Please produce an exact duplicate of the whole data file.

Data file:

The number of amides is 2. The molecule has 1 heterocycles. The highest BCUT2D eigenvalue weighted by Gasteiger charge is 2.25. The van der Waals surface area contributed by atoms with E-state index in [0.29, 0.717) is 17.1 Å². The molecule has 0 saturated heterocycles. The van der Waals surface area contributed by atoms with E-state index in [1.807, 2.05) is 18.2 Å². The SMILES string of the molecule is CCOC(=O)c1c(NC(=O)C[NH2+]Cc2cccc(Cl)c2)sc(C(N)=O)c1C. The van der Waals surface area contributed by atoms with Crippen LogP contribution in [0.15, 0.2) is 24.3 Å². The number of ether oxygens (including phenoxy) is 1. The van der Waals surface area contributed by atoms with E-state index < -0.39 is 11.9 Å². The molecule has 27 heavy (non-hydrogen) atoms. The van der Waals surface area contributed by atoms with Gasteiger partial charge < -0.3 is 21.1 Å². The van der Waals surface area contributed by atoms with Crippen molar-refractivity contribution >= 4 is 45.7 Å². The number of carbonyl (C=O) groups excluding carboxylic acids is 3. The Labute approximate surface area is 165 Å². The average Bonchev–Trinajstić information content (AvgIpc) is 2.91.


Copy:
The number of amides is 2. The molecule has 1 heterocycles. The highest BCUT2D eigenvalue weighted by Gasteiger charge is 2.25. The van der Waals surface area contributed by atoms with E-state index in [0.29, 0.717) is 17.1 Å². The molecule has 0 saturated heterocycles. The van der Waals surface area contributed by atoms with E-state index in [1.807, 2.05) is 18.2 Å². The SMILES string of the molecule is CCOC(=O)c1c(NC(=O)C[NH2+]Cc2cccc(Cl)c2)sc(C(N)=O)c1C. The van der Waals surface area contributed by atoms with Crippen LogP contribution in [0.15, 0.2) is 24.3 Å². The number of ether oxygens (including phenoxy) is 1. The van der Waals surface area contributed by atoms with E-state index < -0.39 is 11.9 Å². The molecule has 27 heavy (non-hydrogen) atoms. The van der Waals surface area contributed by atoms with Gasteiger partial charge < -0.3 is 21.1 Å². The van der Waals surface area contributed by atoms with Crippen molar-refractivity contribution >= 4 is 45.7 Å². The number of carbonyl (C=O) groups excluding carboxylic acids is 3. The Labute approximate surface area is 165 Å². The average Bonchev–Trinajstić information content (AvgIpc) is 2.91.